Flood Emergency

A Father and Son Keep on Living

  • Latest News
  • April 4, 2012
Sitting under a shade at the distribution site in Mirpurkhas, Achar was found talking with other men from his village. The sixty-two year old immediately stood when asked if he would take some time to share his story. A short distance from the shade in a separate room of the Bachal Khas Khelli School he was interviewed. Shahid Khan, a project officer from CWS-P/A, described how Achar was interested to learn more about who was providing aid to him. “I gave a brief description of CWS-P/A’s work and about myself. Hearing that I came all the way from Karachi to his village, he recalled his young life and his work in Karachi forty years ago. Achar said how he heard from others that Karachi is changed now.”

Home without a House

  • Latest News
  • April 4, 2012

More than six months passed since the humanitarian community was called upon to respond to the expansive needs of communities afflicted by the 2011 monsoon season. More than 1.2 million displaced individuals have returned to the places they call home. Unfortunately, with damages to homes and agricultural lands and the remnants of standing water still present, communities are far from recovery. With thousands of families still without access to proper sanitation, food, and shelter, the living conditions across the most severely affected districts are alarming.

Video: Disaster to Recovery

  • Latest News
  • February 24, 2012

Pakistan's Forgotten Emergency

  • Latest News
  • November 10, 2011

ISLAMABAD, November 2, 2011 – Three months after widespread flooding that has affected over 5 million people in southern Pakistan, a critical shortage of funding and broad international disinterest has left millions of people at risk of illness, malnutrition and cold as the winter closes in.

Catering to Individual Needs in the Field

  • Latest News
  • November 4, 2011

Sixty-three year old Rowato Kolhi received more than a food package at CWS-P/A’s distribution point in Umerkot District, Sindh. He found caring people and a chance to tell his story. Rowato who was very sick with a fever was sighted sitting in a corner of the distribution center holding his token. One of the partner’s staff members noticed him and informed the CWS-P/A team. Rowato was immediately called in, provided a space, and advised to rest. It was when he felt a little better that he collected his food package.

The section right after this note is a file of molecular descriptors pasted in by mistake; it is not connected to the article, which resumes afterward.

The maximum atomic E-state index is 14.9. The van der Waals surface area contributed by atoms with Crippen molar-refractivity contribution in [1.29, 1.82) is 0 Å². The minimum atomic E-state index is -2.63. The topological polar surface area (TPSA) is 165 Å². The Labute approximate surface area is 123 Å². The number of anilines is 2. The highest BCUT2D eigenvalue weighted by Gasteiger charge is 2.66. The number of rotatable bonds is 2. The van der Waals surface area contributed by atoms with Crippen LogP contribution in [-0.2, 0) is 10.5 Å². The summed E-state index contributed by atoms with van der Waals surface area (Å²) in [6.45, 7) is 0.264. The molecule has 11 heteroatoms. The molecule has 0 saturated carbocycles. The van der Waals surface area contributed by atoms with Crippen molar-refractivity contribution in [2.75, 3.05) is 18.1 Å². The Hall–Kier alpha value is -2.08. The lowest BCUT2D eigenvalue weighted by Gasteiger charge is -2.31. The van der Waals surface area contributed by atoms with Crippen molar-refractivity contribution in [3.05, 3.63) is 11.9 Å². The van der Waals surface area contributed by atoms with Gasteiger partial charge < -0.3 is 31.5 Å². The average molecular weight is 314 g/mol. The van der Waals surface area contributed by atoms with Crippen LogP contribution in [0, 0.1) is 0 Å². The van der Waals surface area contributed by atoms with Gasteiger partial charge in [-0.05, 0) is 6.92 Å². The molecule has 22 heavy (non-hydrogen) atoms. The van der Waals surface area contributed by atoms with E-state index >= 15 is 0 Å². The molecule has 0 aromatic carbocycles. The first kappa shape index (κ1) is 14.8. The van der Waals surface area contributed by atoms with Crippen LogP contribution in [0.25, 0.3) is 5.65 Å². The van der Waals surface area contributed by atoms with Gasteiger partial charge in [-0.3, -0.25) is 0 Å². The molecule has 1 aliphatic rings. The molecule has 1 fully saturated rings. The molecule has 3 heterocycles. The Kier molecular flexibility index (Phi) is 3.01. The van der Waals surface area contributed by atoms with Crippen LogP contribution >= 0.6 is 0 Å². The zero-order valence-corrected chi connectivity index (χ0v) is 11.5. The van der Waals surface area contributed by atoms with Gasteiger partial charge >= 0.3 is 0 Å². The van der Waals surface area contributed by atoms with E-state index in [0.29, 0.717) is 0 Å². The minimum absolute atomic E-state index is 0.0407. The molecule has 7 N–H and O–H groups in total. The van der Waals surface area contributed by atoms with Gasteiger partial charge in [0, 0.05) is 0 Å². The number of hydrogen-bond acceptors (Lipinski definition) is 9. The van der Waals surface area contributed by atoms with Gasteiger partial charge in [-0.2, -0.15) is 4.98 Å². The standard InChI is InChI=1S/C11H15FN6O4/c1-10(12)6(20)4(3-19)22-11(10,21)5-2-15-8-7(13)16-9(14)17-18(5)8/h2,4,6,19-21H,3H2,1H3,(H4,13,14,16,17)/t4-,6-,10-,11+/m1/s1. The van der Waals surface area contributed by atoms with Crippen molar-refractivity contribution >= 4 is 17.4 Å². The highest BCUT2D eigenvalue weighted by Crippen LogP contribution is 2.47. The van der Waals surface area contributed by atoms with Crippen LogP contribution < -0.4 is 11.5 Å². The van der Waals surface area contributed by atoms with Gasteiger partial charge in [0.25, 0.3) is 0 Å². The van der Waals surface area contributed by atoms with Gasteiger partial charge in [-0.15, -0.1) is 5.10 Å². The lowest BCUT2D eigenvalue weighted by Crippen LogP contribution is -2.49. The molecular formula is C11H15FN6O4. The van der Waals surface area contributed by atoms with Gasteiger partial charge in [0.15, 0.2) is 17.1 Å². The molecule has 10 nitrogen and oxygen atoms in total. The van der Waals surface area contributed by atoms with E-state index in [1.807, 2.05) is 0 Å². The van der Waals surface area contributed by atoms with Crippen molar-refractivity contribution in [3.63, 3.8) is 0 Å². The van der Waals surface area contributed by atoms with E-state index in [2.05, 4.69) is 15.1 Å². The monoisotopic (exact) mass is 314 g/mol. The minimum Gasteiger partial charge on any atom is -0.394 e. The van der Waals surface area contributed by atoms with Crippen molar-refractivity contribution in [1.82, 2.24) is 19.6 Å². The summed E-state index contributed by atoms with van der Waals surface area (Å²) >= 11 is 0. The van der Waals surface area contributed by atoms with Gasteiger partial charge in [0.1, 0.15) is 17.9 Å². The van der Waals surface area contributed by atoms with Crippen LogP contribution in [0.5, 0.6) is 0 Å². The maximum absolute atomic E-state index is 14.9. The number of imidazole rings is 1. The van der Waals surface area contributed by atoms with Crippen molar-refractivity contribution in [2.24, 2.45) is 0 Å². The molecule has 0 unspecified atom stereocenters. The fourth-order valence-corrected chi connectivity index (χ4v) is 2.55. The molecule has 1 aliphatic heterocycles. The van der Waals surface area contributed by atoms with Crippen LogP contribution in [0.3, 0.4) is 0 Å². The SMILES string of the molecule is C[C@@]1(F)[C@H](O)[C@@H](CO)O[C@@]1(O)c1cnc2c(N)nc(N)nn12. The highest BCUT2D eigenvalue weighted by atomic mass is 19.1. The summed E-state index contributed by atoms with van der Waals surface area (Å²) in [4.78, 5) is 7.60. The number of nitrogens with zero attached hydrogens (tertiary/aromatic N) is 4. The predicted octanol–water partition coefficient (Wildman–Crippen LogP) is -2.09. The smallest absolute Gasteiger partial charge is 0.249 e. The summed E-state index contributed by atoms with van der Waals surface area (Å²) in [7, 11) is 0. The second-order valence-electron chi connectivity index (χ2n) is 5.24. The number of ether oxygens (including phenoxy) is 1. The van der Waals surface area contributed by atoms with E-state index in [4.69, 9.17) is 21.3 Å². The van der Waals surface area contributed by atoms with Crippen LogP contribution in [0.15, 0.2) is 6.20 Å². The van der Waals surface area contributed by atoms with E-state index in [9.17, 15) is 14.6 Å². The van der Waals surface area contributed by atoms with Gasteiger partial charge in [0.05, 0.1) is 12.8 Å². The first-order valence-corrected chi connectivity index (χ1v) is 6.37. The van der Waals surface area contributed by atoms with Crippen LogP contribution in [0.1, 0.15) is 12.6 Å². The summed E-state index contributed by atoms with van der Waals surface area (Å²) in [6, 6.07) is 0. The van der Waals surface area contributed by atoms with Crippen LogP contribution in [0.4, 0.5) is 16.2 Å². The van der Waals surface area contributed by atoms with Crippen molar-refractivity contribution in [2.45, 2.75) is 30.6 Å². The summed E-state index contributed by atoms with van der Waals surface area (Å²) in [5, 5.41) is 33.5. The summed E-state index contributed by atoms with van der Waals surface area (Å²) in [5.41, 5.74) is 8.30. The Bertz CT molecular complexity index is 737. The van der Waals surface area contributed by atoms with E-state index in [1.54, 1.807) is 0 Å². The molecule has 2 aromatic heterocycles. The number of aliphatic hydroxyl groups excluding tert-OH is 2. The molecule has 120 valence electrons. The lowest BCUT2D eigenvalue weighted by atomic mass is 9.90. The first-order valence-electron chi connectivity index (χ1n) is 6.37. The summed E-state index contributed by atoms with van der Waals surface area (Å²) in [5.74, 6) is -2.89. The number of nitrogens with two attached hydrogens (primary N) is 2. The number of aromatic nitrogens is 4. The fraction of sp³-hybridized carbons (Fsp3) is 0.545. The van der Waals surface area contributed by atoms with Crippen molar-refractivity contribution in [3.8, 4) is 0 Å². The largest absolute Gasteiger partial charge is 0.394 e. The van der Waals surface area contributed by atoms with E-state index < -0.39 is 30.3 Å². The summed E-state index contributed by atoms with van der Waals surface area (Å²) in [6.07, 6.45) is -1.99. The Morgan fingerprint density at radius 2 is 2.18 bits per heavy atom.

The meteorological department has forecasted widespread rain from Tuesday to Thursday in southern Balochistan and lower Sindh. With the onset of winter adding to the challenges of affected families, shelter, particularly winterized, remains greatly needed. The plight of affected families is also being worsened by sky-rocketing food prices. Recently the country has witnessed high prices in almost all of the basic essentials. Reports have also shown medicines in Pakistan costing much more than neighboring India.

Fact Sheet 08 Floods-2011

  • Latest News
  • October 28, 2011

Most of the major crops like cotton, rice, and sugar cane and vegetables like onion, chilies, and others grown during the summer season in Sindh are badly affected by the recent rains and the resulting floods. For this reason, the prices of vegetables have increased to levels out of the reach of ordinary people.According to the estimates presented by the finance minister on October 14, 2011 in the National Assembly, an overall 11.3 percent loss in the production of cotton has been noticed.

So Much Loss in Such a Short Time

  • Latest News
  • October 27, 2011

Church World Service-Pakistan/Afghanistan recently distributed food packages in Umerkot District, where Kareema, a food package recipient, shared her story of unfortunate losses. A thirty year old mother and widow, Kareema, with her seven children including a newborn, no longer has a home in which to live, no financial resources, and has debt. With unimaginable personal loss and the circumstances she and millions of other individuals face following the devastation across Sindh, Kareema and her children have a multitude of challenges ahead.

Without our Husbands

  • Latest News
  • October 26, 2011

Two women with very different circumstances face the challenges of poverty and loss of what little they had during the 2011 rains in Sindh without their husbands. Sattu, a seventy year old widow, lives with her only daughter in a village called Vehoko. Shahida, a twenty-eight year old mother of three children, resides in Sadiqa Ram Village where she struggles to cope with her husband’s unexplained disappearance six years ago. The absence of their husbands makes these two women, the elder nearly three times the age of the younger, feel the challenges of living in the poverty-stricken, rural Sindh district of Umerkot more than women who have a little security and support from having husbands to help bear the burdens. If life was not hard enough for these women, the rains and flooding that affected their villages in 2011 damaged their homes and took away their few belongings.

Nearing three months since heavy monsoon rainfalls hit Pakistan’s southern province, affected families in Sindh are still in need of immediate life-saving assistance. With global funding remaining minimal, at least three million people remain in dire need of food, clean water, medicines, and adequate shelter.

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